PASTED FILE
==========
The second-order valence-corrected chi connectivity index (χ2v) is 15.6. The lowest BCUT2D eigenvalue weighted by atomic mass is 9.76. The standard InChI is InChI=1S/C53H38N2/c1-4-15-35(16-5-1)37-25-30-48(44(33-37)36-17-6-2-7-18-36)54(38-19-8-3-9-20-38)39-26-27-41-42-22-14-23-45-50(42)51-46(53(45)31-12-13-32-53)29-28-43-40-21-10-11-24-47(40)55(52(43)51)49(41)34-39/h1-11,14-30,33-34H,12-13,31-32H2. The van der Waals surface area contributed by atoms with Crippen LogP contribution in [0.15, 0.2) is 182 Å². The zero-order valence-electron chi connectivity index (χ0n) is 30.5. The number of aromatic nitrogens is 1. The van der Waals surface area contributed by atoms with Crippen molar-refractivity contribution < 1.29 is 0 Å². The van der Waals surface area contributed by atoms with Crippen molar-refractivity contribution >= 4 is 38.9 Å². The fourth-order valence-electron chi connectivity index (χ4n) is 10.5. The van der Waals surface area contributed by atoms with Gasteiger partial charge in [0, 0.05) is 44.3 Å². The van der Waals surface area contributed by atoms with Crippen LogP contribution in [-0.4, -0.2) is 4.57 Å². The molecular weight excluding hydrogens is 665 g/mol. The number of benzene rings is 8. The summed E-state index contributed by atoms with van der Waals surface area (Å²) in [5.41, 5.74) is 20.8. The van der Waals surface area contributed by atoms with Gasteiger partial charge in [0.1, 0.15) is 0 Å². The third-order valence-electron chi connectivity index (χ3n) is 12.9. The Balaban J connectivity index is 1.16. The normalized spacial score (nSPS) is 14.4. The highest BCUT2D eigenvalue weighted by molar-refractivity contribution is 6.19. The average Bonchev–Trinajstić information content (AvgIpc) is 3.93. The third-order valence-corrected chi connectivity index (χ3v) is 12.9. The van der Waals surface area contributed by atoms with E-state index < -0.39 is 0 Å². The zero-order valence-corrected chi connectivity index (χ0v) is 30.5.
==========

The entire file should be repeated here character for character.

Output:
The second-order valence-corrected chi connectivity index (χ2v) is 15.6. The lowest BCUT2D eigenvalue weighted by atomic mass is 9.76. The standard InChI is InChI=1S/C53H38N2/c1-4-15-35(16-5-1)37-25-30-48(44(33-37)36-17-6-2-7-18-36)54(38-19-8-3-9-20-38)39-26-27-41-42-22-14-23-45-50(42)51-46(53(45)31-12-13-32-53)29-28-43-40-21-10-11-24-47(40)55(52(43)51)49(41)34-39/h1-11,14-30,33-34H,12-13,31-32H2. The van der Waals surface area contributed by atoms with Crippen LogP contribution in [0.15, 0.2) is 182 Å². The zero-order valence-electron chi connectivity index (χ0n) is 30.5. The number of aromatic nitrogens is 1. The van der Waals surface area contributed by atoms with Crippen molar-refractivity contribution < 1.29 is 0 Å². The van der Waals surface area contributed by atoms with Crippen molar-refractivity contribution >= 4 is 38.9 Å². The fourth-order valence-electron chi connectivity index (χ4n) is 10.5. The van der Waals surface area contributed by atoms with Gasteiger partial charge in [0, 0.05) is 44.3 Å². The van der Waals surface area contributed by atoms with Crippen LogP contribution in [-0.4, -0.2) is 4.57 Å². The molecular weight excluding hydrogens is 665 g/mol. The number of benzene rings is 8. The summed E-state index contributed by atoms with van der Waals surface area (Å²) in [5.41, 5.74) is 20.8. The van der Waals surface area contributed by atoms with Gasteiger partial charge in [0.1, 0.15) is 0 Å². The third-order valence-electron chi connectivity index (χ3n) is 12.9. The Balaban J connectivity index is 1.16. The normalized spacial score (nSPS) is 14.4. The highest BCUT2D eigenvalue weighted by molar-refractivity contribution is 6.19. The average Bonchev–Trinajstić information content (AvgIpc) is 3.93. The third-order valence-corrected chi connectivity index (χ3v) is 12.9. The van der Waals surface area contributed by atoms with E-state index < -0.39 is 0 Å². The zero-order valence-corrected chi connectivity index (χ0v) is 30.5.